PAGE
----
There are many ways in which the unwary – and even the wary – kitten buyer may be scammed. Before starting this article, I scanned through the kitten ads on several free internet classified sites. These are the obvious starting point for today’s kitten buyer, but unfortunately it is very easy to post a false ad. Most of the ads for purebred, and even crossbred, kittens looked suspicious.
So what are the cat scams?
- No kitten at all: The advertised kittens don’t exist – you pay, but no kitten arrives. If you have to pay for shipping, but not for the kitten, it’s definitely a scam.
- A cat is a cat: The kitten does exist, but isn’t what the advertiser claims. A pet broker was once exposed. She had random-bred kittens which could be Maine Coon or Persian, depending on what the buyer wanted. Some ads even claim to have ‘all breeds’ available.
- Playing on your emotions: Sob stories look like scams when you notice the same story that you saw a couple of months ago. Anyway, breeding should be taken seriously; kittens being sold should have been planned and carefully raised.
- Backyard breeding: The kittens exist, and may even be the breed the ad claims. However, they are sickly, and probably poorly socialised. They are available at 8 weeks of age. Not so much a scam as backyard breeding (breeding for money rather than to improve the breed, having no regard for the breeding cats, kittens or kitten buyers).
- Not improving the breed: The kitten exists and may bear a cursory resemblance to the breed advertised but aren’t the real thing. This is not exactly a scam, but you are still paying for something that you are not getting – it won’t be a true Siamese or Maine Coon, for instance. Any person should only breed cats if he or she is striving to improve the chosen breed.
Some of the problems on the websites
It is clear that some of the scamsters have been doing their homework. They have noted the recommendations that people should only buy registered kittens, and they know that responsible breeders spay or neuter their kittens before letting them go to their new homes, as well as vaccinating and microchipping them. This does make it more difficult for the prospective kitten buyer to spot the scams. But there are clues.
Proof of registration
One scam ad advertised kittens registered with GCCF. They had a lovely photo of kittens with their ad, but the problem is the GCCF operates in England, not South Africa. The same applies to kittens registered with KUSA. The Kennel Union of South Africa registers dogs, not cats. When you look for a kitten, make sure that you know the names for the cat registries in South Africa and familiarise yourself with their acronyms.
Cat registries in South Africa
- Southern Africa Cat Council (SACC). Phone 011 616 7017 or visit www.tsacc.org.za.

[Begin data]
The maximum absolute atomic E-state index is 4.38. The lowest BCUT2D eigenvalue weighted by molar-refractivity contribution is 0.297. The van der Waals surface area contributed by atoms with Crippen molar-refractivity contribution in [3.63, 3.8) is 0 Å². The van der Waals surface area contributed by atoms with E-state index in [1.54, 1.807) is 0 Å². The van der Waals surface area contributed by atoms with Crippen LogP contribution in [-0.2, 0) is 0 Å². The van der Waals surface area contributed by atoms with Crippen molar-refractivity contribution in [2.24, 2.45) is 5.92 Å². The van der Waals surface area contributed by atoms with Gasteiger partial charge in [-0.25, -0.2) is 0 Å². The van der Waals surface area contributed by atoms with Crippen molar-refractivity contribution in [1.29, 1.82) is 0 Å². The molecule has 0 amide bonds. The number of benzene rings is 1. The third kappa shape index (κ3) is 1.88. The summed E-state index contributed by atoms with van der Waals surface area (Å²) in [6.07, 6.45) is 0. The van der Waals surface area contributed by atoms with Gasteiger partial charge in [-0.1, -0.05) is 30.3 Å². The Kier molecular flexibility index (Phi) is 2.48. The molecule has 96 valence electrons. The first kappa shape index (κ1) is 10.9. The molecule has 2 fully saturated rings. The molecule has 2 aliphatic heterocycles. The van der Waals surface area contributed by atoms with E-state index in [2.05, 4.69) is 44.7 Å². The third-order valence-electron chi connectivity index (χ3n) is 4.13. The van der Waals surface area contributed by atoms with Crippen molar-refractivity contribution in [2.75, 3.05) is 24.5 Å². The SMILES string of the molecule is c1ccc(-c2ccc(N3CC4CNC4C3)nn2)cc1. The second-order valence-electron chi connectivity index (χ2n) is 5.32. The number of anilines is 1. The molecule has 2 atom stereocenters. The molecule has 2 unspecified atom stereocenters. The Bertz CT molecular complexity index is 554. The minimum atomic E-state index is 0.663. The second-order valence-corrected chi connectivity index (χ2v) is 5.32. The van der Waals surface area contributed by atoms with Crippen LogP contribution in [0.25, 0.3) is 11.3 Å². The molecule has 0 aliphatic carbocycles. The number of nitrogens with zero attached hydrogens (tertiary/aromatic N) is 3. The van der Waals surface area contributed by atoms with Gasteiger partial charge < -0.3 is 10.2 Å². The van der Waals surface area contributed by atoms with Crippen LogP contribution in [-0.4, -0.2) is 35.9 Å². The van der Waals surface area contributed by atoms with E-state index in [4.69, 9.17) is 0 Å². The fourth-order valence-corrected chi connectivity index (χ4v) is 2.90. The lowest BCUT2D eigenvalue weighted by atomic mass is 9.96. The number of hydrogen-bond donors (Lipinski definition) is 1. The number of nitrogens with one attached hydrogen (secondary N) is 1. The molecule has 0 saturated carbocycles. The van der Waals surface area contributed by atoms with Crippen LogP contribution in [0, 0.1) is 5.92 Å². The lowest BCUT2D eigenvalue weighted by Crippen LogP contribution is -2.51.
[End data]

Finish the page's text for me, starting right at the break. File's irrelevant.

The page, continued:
- Cat Federation of Southern Africa (CFSA). Phone 016 987 1170 or visit www.catfederationsa.co.za.
- Cat Association of Southern Africa (CASA). Visit www.casawcf.co.za or email firstname.lastname@example.org.
It is well known in the local cat fancy that scamsters take photos from actual breeders’ websites and use them in their ads. How can you spot these? My suspicions would be raised by a really top-class photo of a quality cat, beautifully presented (probably taken at a show overseas) matched with poor spelling and grammar. Astonishingly few of the Maine Coon ads I saw knew how to spell the breed they were advertising. So be very wary when you see spelling errors in adverts.
We also know that people prefer to pay as little as possible for their kittens. You have a choice between a responsible breeder charging R6,000 (prices vary from breed to breed) or an internet ad asking R2,000. Both kittens are sterilised, vaccinated and microchipped. Which would you choose? Consider this: a vet in private practice charges around R1,100 to spay a kitten, R380 for vaccinations and R250 for microchipping. Add the cost of food and cat litter, and do you really think that you will get a lovely, healthy, well-socialised pedigree kitten for R2,000? I don’t. Having said that, it is not unusual for scamsters to ask as much as responsible breeders do. And now you know why welfares charge those adoption fees.
Most of the kittens I saw advertised were ‘ready to go’ at 8 weeks. No responsible breeder will let their kittens go at such an early age. For many reasons, responsible breeders keep their kittens for a minimum of 10 weeks, generally longer.
How can you avoid being scammed?
The best way to find a breeder is by personal recommendation. If you see a friend’s cat you really like, ask them who bred the cat. Or go to a cat show, look for cats you like, and then ask for the breeders. It is always best to see the kittens at home (this also applies to non-pedigrees). That way you make sure that there is a kitten, that she is healthy, and – most important of all – that you like that particular kitten and will be happy to look after her for anything up to 20 years. It also gives the breeder the chance to make sure that you are indeed a good home for their baby.
Western Province Cat Club intends to use its new Facebook page to expose scams, so visit them at www.wpcatclub.co.za.
Text: Hazel King. Photography: Denis Nata and tankist276
The full article appeared in the June 2014 issue of Animaltalk magazine. For subscription details visit Coolmags.com.